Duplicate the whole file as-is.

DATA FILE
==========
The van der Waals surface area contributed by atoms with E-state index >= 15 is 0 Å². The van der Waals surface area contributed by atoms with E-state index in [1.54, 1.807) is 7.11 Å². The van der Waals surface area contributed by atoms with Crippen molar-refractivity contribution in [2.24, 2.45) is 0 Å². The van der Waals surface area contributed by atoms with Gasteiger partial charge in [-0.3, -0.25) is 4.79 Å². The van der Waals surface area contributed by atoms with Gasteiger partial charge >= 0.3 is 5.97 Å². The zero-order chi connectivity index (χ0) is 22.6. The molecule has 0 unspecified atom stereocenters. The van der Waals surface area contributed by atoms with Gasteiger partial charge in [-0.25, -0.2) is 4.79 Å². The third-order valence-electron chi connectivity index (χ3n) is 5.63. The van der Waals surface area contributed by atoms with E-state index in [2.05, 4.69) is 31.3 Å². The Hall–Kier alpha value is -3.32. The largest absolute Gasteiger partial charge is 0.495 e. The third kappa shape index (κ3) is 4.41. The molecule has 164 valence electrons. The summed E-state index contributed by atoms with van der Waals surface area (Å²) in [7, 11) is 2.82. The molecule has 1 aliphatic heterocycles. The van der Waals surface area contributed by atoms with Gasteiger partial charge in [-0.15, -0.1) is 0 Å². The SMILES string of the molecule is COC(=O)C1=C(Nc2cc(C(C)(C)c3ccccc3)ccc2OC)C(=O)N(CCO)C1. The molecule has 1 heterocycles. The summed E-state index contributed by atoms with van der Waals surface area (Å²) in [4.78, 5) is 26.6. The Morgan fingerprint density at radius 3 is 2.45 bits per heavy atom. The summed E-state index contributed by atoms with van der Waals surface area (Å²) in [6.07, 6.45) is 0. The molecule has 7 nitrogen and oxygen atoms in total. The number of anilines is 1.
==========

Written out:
The van der Waals surface area contributed by atoms with E-state index >= 15 is 0 Å². The van der Waals surface area contributed by atoms with E-state index in [1.54, 1.807) is 7.11 Å². The van der Waals surface area contributed by atoms with Crippen molar-refractivity contribution in [2.24, 2.45) is 0 Å². The van der Waals surface area contributed by atoms with Gasteiger partial charge in [-0.3, -0.25) is 4.79 Å². The van der Waals surface area contributed by atoms with Gasteiger partial charge >= 0.3 is 5.97 Å². The zero-order chi connectivity index (χ0) is 22.6. The molecule has 0 unspecified atom stereocenters. The van der Waals surface area contributed by atoms with Gasteiger partial charge in [-0.25, -0.2) is 4.79 Å². The third-order valence-electron chi connectivity index (χ3n) is 5.63. The van der Waals surface area contributed by atoms with E-state index in [2.05, 4.69) is 31.3 Å². The Hall–Kier alpha value is -3.32. The largest absolute Gasteiger partial charge is 0.495 e. The third kappa shape index (κ3) is 4.41. The molecule has 164 valence electrons. The summed E-state index contributed by atoms with van der Waals surface area (Å²) in [7, 11) is 2.82. The molecule has 1 aliphatic heterocycles. The van der Waals surface area contributed by atoms with Gasteiger partial charge in [-0.15, -0.1) is 0 Å². The SMILES string of the molecule is COC(=O)C1=C(Nc2cc(C(C)(C)c3ccccc3)ccc2OC)C(=O)N(CCO)C1. The molecule has 1 heterocycles. The summed E-state index contributed by atoms with van der Waals surface area (Å²) in [4.78, 5) is 26.6. The Morgan fingerprint density at radius 3 is 2.45 bits per heavy atom. The summed E-state index contributed by atoms with van der Waals surface area (Å²) in [6.07, 6.45) is 0. The molecule has 7 nitrogen and oxygen atoms in total. The number of anilines is 1.